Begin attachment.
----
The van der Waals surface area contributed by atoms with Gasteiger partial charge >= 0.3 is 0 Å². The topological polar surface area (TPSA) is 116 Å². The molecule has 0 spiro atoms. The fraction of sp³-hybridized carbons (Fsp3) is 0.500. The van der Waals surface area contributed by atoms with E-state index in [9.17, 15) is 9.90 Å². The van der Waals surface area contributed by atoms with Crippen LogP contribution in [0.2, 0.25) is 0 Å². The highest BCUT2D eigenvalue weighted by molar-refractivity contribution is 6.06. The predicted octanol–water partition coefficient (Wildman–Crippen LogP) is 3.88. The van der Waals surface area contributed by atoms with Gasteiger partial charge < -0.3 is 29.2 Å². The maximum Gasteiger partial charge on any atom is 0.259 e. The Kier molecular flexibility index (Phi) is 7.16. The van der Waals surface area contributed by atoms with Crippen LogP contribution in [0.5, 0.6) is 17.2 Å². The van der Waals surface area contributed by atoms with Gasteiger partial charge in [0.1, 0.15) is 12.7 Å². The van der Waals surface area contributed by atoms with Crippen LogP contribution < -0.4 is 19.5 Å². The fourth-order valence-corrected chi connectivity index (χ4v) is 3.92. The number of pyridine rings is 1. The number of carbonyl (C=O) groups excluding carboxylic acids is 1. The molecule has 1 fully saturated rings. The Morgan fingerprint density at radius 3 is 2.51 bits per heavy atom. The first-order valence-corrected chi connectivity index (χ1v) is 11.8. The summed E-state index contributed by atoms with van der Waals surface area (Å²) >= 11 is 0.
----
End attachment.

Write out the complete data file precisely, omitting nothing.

The van der Waals surface area contributed by atoms with Gasteiger partial charge >= 0.3 is 0 Å². The topological polar surface area (TPSA) is 116 Å². The molecule has 0 spiro atoms. The fraction of sp³-hybridized carbons (Fsp3) is 0.500. The van der Waals surface area contributed by atoms with E-state index in [9.17, 15) is 9.90 Å². The van der Waals surface area contributed by atoms with Crippen LogP contribution in [0.2, 0.25) is 0 Å². The highest BCUT2D eigenvalue weighted by molar-refractivity contribution is 6.06. The predicted octanol–water partition coefficient (Wildman–Crippen LogP) is 3.88. The van der Waals surface area contributed by atoms with Gasteiger partial charge < -0.3 is 29.2 Å². The maximum Gasteiger partial charge on any atom is 0.259 e. The Kier molecular flexibility index (Phi) is 7.16. The van der Waals surface area contributed by atoms with Crippen LogP contribution in [0.5, 0.6) is 17.2 Å². The van der Waals surface area contributed by atoms with Gasteiger partial charge in [0.1, 0.15) is 12.7 Å². The van der Waals surface area contributed by atoms with Crippen LogP contribution < -0.4 is 19.5 Å². The fourth-order valence-corrected chi connectivity index (χ4v) is 3.92. The number of pyridine rings is 1. The number of carbonyl (C=O) groups excluding carboxylic acids is 1. The molecule has 1 fully saturated rings. The Morgan fingerprint density at radius 3 is 2.51 bits per heavy atom. The first-order valence-corrected chi connectivity index (χ1v) is 11.8. The summed E-state index contributed by atoms with van der Waals surface area (Å²) >= 11 is 0.